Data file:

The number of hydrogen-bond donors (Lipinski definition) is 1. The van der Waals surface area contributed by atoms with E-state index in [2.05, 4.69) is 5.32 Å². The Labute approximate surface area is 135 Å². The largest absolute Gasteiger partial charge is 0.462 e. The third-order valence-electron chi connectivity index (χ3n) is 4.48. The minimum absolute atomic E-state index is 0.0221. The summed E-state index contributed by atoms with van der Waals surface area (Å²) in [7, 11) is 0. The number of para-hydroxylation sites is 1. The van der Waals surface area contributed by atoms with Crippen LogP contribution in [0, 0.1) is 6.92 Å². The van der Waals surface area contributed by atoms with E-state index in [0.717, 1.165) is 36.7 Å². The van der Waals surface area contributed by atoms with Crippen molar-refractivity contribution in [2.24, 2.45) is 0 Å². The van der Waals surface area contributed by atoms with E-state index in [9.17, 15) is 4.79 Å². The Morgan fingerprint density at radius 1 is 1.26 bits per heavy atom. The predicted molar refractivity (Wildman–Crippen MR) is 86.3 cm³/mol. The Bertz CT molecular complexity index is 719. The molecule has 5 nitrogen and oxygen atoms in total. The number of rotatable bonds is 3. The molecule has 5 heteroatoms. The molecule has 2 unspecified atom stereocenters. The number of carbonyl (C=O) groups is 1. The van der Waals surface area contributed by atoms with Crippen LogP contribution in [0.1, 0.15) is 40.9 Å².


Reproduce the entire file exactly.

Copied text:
The number of hydrogen-bond donors (Lipinski definition) is 1. The van der Waals surface area contributed by atoms with E-state index in [2.05, 4.69) is 5.32 Å². The Labute approximate surface area is 135 Å². The largest absolute Gasteiger partial charge is 0.462 e. The third-order valence-electron chi connectivity index (χ3n) is 4.48. The minimum absolute atomic E-state index is 0.0221. The summed E-state index contributed by atoms with van der Waals surface area (Å²) in [7, 11) is 0. The number of para-hydroxylation sites is 1. The van der Waals surface area contributed by atoms with Crippen LogP contribution in [0, 0.1) is 6.92 Å². The van der Waals surface area contributed by atoms with E-state index in [0.717, 1.165) is 36.7 Å². The van der Waals surface area contributed by atoms with Crippen molar-refractivity contribution in [2.24, 2.45) is 0 Å². The van der Waals surface area contributed by atoms with E-state index in [9.17, 15) is 4.79 Å². The Morgan fingerprint density at radius 1 is 1.26 bits per heavy atom. The predicted molar refractivity (Wildman–Crippen MR) is 86.3 cm³/mol. The Bertz CT molecular complexity index is 719. The molecule has 5 nitrogen and oxygen atoms in total. The number of rotatable bonds is 3. The molecule has 5 heteroatoms. The molecule has 2 unspecified atom stereocenters. The number of carbonyl (C=O) groups is 1. The van der Waals surface area contributed by atoms with Crippen LogP contribution in [0.1, 0.15) is 40.9 Å².